The Orpheus Mosaic (A.D. 194) is known as the earliest Edessa mosaic that archaeologists have dated so far. Edessa is the Hellenistic name given to Şanlıurfa.

The mosaic was taken abroad by smugglers after its discovery by J.B. Segal in 1950 in Şanlıurfa. Turkey’s Aktüel Arkeoloji (Contemporary Archaeology) magazine earlier this year launched a campaign to return the Orpheus Mosaic back to Turkey.

Also Seen: Roman Medicine (pre-Greek)

The latest Carnivalesque is out and, as always, is very scant in terms of the ancient side of things (I really don’t know why … our Blogosphere posts should indicate that there’s a heckuva lot to choose from) but what it does include is very interesting … a post by Helen King on Roman Medicine prior to (more or less) the ‘Greek takeover’ of the discipline (in Rome):

CFP: Representions of Space and Place

Domesticating Reality: Representations of Space and Place in Antiquity

Graduate Student Conference
Department of Classics
University of Toronto
20-21 April, 2013

Keynote speaker: Lisa Nevett, University of Michigan

The interplay between culture and space in ancient thought is manifested in many ways. Not only are artistic and literary features envisioned and understood in spatial terms, but physical spaces are also imagined and explored through cultural expression. This interaction is found in all forms of the representation of spaces – textual, verbal, pictoral, architectural. Alex Purves’ recent study of space and narrative highlights this approach: "Plot’s spatial legacy is pervasive in ancient Greek thought, where songs might be conceived as pathways, logoi as routes, writing as the movement of oxen turning back and forth across a field with a plough…, narratives as pictures or landscapes, and plots even as living creatures that take up set areas of space."

As scholars of Classical antiquity, we find ourselves at the mercy of representation to shape and inform our understanding of spaces – landscapes, buildings, voyages, rooms – which are no longer knowable by any other means. At the same time, our understanding of cultural expression is often enriched by our ability to comprehend it in spatial terms.

We invite graduate students working in any area of Classical studies (such as literary criticism, history, archaeology, science, philosophy, social history, and philology) to submit papers exploring the various means by which space was represented in antiquity. How was space conceived, constructed, and defined in the Greek and Roman worlds? How were differences in spaces and places articulated? How was their use represented?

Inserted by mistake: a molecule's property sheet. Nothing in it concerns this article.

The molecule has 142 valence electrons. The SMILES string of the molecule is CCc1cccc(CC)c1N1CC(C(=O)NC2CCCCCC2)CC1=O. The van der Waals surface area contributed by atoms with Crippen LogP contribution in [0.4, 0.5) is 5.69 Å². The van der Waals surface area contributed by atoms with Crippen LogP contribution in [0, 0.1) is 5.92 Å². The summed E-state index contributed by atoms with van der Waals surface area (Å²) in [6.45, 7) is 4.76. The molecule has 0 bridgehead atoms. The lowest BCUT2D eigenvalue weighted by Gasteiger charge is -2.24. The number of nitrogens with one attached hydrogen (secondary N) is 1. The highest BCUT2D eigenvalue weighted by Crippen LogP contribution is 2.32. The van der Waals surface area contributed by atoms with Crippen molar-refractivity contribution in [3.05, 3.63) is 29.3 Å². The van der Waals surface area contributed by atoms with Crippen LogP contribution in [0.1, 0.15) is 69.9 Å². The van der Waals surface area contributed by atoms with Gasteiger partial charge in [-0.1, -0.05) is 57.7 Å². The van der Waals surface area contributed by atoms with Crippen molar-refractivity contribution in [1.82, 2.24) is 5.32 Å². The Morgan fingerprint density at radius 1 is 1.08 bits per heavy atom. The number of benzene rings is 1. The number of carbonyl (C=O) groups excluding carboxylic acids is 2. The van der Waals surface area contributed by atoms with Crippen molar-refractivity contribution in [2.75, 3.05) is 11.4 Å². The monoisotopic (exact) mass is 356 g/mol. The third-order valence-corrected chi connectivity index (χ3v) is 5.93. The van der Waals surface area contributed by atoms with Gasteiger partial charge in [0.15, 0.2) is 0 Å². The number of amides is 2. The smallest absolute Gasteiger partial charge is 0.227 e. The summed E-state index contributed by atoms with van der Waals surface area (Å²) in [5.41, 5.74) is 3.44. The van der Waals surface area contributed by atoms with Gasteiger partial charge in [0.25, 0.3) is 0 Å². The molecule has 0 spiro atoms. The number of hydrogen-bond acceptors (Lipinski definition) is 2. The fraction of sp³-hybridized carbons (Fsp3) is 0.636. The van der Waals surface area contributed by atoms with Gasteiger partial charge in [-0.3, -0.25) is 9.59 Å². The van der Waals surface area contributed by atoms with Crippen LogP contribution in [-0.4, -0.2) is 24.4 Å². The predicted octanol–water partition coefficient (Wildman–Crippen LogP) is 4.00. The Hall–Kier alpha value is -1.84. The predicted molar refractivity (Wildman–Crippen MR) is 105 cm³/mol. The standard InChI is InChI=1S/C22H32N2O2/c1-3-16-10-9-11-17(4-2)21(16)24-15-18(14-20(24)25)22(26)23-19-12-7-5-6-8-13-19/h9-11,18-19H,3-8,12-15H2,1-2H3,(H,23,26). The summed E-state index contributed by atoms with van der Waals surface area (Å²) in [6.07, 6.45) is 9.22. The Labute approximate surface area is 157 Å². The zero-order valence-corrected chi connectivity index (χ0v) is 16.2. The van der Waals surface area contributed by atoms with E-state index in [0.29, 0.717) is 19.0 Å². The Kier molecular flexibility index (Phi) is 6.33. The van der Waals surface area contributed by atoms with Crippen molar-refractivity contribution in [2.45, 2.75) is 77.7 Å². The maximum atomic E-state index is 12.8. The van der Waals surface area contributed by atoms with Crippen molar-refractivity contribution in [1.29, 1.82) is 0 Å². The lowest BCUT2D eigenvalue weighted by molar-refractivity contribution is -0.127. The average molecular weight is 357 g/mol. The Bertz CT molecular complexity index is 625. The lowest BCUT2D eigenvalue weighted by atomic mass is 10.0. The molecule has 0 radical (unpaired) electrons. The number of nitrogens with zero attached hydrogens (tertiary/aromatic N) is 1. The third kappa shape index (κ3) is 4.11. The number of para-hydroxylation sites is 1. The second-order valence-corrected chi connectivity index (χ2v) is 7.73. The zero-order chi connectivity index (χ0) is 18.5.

Some further possible themes to explore include:

-Abstraction: How is space conceptualised in ancient sciences such as geometry, astronomy, geography, and astrology?
-Scale: How do cartographic or proto-cartographic representations negotiate issues related to the size of the subject? (The microcosm and the miniature.)
-Rhetoric: How do the spaces and places invoked function in discourse? How do particular ritually, historically, or mythologically relevant places resonate in various genres?
-Mobility: What is the effect of movement through space? How do travel and representations of real or imagined journeys articulate differences and universalities? (Ethnography, alterity, regional specificity.)
-Polarities: What frequently appearing dichotomies are built on spatial concepts? (Public & private, home & away, liminal & centripetal.)
-Formalities: What formal techniques do poets, painters, and other ancient artists employ to represent and construct space and places? (Ekphrasis, pastoral, space as literary trope.)

We ask that abstracts of no more than 300 words be submitted as email attachments (.doc/.pdf) to utoronto.grad.classics AT gmail.com no later than January 21st, 2013. Papers will be allotted 20 minutes, plus 10 minutes for discussion.

CJ Online Review: Pullen, Nemea Valley Archaeological Project I

posted with permission:

Nemea Valley Archaeological Project Volume I: The Early Bronze Age Village of Tsoungiza Hill. By Daniel J. Pullen. Princeton: The American School of Classical Studies at Athens, 2011. Pp. xxxix + 1047. Hardcover, $150.00. ISBN 978-0-87661-922-3.

Reviewed by Erika Weiberg, Uppsala University

This volume succeeds in the full integration of all material from the Early Bronze Age (EBA) periods on the Tsoungiza hill, located in the district of Corinthia in the north-eastern Peloponnese. It is the final publication of the excavations by James Penrose Harland in 1926–1927 and the re-excavation and extension of his work by the Nemea Valley Archaeological Project (NVAP) in 1984–1986, as well as of the work done by Pullen (in collaboration with Robert Bridges) under the scepter of University of California at Berkeley (UBC). The result is a highly detailed and comprehensive publication (the first of a scheduled pair, the second concerning the Middle and Late Bronze Age occupation at Tsoungiza, being in preparation).

The archaeological and environmental frameworks are outlined in Chapter 1 (Introduction) and are followed by a presentation of the scanty remains from the Neolithic period (primarily Final Neolithic, FN; Chapter 2). Also the EH I period (Chapter 3) was most likely a “small-scale affair” (51), with no preserved architecture and the analysis based instead on the material from a number of pits and a cistern. Being mostly representative of late EH I habitation, however, the results work well with the results from the following EH II Initial period (Chapter 4) in giving valuable evidence of the so far little known EH I/II transition. Most interesting is the short discussion on the potential transitional character of EH I Pit 32 defined by the “odd combinations of EH I fabrics with EH II surface treatments” (55f., 89f.). The bulk of the material from the EH II Initial period derives from the so called “1982 House A” (to distinguish it from the chronologically later House A excavated by Harland). The structure stood isolated and the rich material, consisting of a large amount of pottery, especially small bowls, numerous fire dogs and terracotta whorls indicate a non-domestic use and on-site consumption of meat.